The “People’s Front” that the US Communist Party created during the 1930s was very inspired by this movement, and drew its rhetoric from it. William Z. Foster, the leader of the US Communist Party during the 1930s, first campaigned for William Jennings Bryan, before being won to Marxism-Leninism decades later after the Russian Revolution.
The Rise of Anti-Monopoly Governments
What do the governments of Iran, Syria, Zimbabwe, the People’s Republic of China, Venezuela, Belarus, and Russia all have in common?
On the surface, these governments are very different. Iran is an Islamic Republic based on very clear religious principles. Venezuela is a “Bolivarian Socialist Republic” that seeks to construct “21st Century Socialism.” Zimbabwe is led by African nationalist Robert Mugabe. China is led by the Communist Party, but has a vast capitalist market, and upholds “Deng Xiaoping Theory” as an alternative to planned economies that were once synonymous with communist-led states. Syria is led by the Arab Nationalist Baath Party. Belarus is led by Alexander Lukashenko, who preaches a kind of patriotic anti-capitalism. Russia is led by Vladimir Putin, who is largely considered to be a Russian nationalist.
None of these governments are ideologically identical. They all have a unique heritage, and different historical, religious, and ideological backgrounds.
But there are certain things they have in common.
All of these governments voice loud opposition to the financial monopolies of Wall Street and London, and the military aggression waged to keep their profits rolling in. All of these governments preside over a huge network of state-owned enterprises that make up a large bulk of their national economies. All of these governments face opposition from the wealthiest sectors of their respective countries, who have aligned with the United States and want “regime change.” All of these governments also enjoy massive popularity among low-income sectors of society, and have taken big measures to improve the living standards of the people.
In Venezuela, Bolivia, and Iran, state ownership of oil resources funds the social programs that benefit the population. In most of these societies, certain services like healthcare and education are provided free of charge by the state.
These governments all came into power as a result of explosions of mass outrage, revolutions, and the political involvement of millions of people.
The Iranian revolution overthrew a western-backed dictator who was a puppet of western oil corporations. The Bolivarian revolution of Venezuela can trace its roots to the “Caracazo” uprising against Neo-Liberal privatizations. Putin’s strength is loved for combatting the oligarchs who looted the country in the aftermath of the USSR’s demise. The Syrian Baath has its roots in the uprisings against French colonialism. Zimbabwe arose from an anticolonial struggle against the white settlers of “Rhodesia.”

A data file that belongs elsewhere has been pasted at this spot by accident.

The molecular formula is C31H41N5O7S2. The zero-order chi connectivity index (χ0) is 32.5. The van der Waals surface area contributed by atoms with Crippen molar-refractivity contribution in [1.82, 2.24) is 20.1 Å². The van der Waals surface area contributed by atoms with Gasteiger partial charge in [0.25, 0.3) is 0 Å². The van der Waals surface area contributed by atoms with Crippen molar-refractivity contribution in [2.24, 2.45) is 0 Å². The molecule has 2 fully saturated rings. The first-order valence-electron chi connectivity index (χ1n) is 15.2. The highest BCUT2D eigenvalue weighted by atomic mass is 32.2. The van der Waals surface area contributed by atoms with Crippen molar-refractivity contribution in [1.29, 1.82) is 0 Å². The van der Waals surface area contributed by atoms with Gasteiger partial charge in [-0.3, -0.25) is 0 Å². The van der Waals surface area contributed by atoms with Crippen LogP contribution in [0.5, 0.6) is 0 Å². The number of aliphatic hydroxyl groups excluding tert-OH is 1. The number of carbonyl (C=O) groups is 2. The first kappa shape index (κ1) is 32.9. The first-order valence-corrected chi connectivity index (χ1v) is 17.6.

If the late-1800s populist movement that railed against war, corruption, criminal bankers and railroad tycoons had taken power in the United States, the result would have been an economic setup much like Iran, Venezuela, Russia, or Syria. Key industries would have been nationalized. A capitalist market would have remained, but under constant fear and regulation by the state. A populist government would depend on support from a politically involved populace, as Wall Street would fight each day to overturn it.
A populist anti-monopoly government would have taken its actions in the name of morality and humanity. Populist leaders often expressed in religious terms why the power of capitalists and bankers had to be restricted and “the people” had to take priority.
The New Anti-Imperialists
Once the primary opposition to the US internationally was made up of forces that called themselves “Marxist-Leninist.” In the current period, it is a different kind of politics that is on the rise.
It’s worth noting that even the rhetoric through which the Communist Parties took power often sounded very populist, and was not the Marxist language of “surplus value” and “alienation.”
The Chinese Communist Party did not come to power on a program calling for “worker’s power” or “dictatorship of the proletariat.” The political line of the Chinese Communist Party in 1949 was for a “New Democratic Revolution,” led by a “bloc of four classes” including business owners, peasants, and intellectuals, as well as industrial workers.
The 1959 Cuban revolution was not fought in response to a call for worker’s power. Fidel Castro did not proclaim the goal of socialism until 1962, and the official Soviet-aligned Communist Party in Cuba had not originally been part of the July 26th Movement.
While Marxism-Leninism tends to be highly secular, and in some cases blatantly hostile to religion, the rising bloc of global resistance to the US contains many deeply religious tendencies.